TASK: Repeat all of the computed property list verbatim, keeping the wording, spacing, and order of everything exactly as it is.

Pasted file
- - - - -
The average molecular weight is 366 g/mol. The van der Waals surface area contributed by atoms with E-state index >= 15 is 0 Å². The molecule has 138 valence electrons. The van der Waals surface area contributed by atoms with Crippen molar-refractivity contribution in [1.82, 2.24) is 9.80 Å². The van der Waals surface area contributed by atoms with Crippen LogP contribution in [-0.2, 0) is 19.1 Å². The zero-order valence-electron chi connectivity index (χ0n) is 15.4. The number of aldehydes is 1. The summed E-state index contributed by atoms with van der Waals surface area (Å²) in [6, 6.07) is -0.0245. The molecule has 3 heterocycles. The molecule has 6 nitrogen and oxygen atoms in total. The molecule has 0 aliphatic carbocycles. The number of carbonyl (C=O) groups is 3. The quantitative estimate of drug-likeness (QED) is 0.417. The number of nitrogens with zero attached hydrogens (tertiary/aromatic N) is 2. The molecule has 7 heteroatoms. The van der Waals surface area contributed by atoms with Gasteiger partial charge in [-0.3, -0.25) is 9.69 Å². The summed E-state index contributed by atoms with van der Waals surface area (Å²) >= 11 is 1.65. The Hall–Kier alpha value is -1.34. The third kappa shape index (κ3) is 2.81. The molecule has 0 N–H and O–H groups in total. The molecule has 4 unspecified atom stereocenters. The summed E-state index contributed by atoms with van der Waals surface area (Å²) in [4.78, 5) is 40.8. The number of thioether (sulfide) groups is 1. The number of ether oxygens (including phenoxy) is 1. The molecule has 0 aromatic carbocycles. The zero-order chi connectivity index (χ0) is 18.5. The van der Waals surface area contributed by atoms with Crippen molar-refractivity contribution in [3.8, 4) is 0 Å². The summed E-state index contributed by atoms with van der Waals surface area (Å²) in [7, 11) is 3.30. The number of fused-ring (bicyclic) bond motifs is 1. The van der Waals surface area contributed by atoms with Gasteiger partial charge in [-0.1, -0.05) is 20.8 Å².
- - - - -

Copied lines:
The average molecular weight is 366 g/mol. The van der Waals surface area contributed by atoms with E-state index >= 15 is 0 Å². The molecule has 138 valence electrons. The van der Waals surface area contributed by atoms with Crippen molar-refractivity contribution in [1.82, 2.24) is 9.80 Å². The van der Waals surface area contributed by atoms with Crippen LogP contribution in [-0.2, 0) is 19.1 Å². The zero-order valence-electron chi connectivity index (χ0n) is 15.4. The number of aldehydes is 1. The summed E-state index contributed by atoms with van der Waals surface area (Å²) in [6, 6.07) is -0.0245. The molecule has 3 heterocycles. The molecule has 6 nitrogen and oxygen atoms in total. The molecule has 0 aliphatic carbocycles. The number of carbonyl (C=O) groups is 3. The quantitative estimate of drug-likeness (QED) is 0.417. The number of nitrogens with zero attached hydrogens (tertiary/aromatic N) is 2. The molecule has 7 heteroatoms. The van der Waals surface area contributed by atoms with Gasteiger partial charge in [-0.3, -0.25) is 9.69 Å². The summed E-state index contributed by atoms with van der Waals surface area (Å²) >= 11 is 1.65. The Hall–Kier alpha value is -1.34. The third kappa shape index (κ3) is 2.81. The molecule has 0 N–H and O–H groups in total. The molecule has 4 unspecified atom stereocenters. The summed E-state index contributed by atoms with van der Waals surface area (Å²) in [4.78, 5) is 40.8. The number of thioether (sulfide) groups is 1. The number of ether oxygens (including phenoxy) is 1. The molecule has 0 aromatic carbocycles. The zero-order chi connectivity index (χ0) is 18.5. The van der Waals surface area contributed by atoms with Crippen molar-refractivity contribution in [3.8, 4) is 0 Å². The summed E-state index contributed by atoms with van der Waals surface area (Å²) in [7, 11) is 3.30. The number of fused-ring (bicyclic) bond motifs is 1. The van der Waals surface area contributed by atoms with Gasteiger partial charge in [-0.1, -0.05) is 20.8 Å².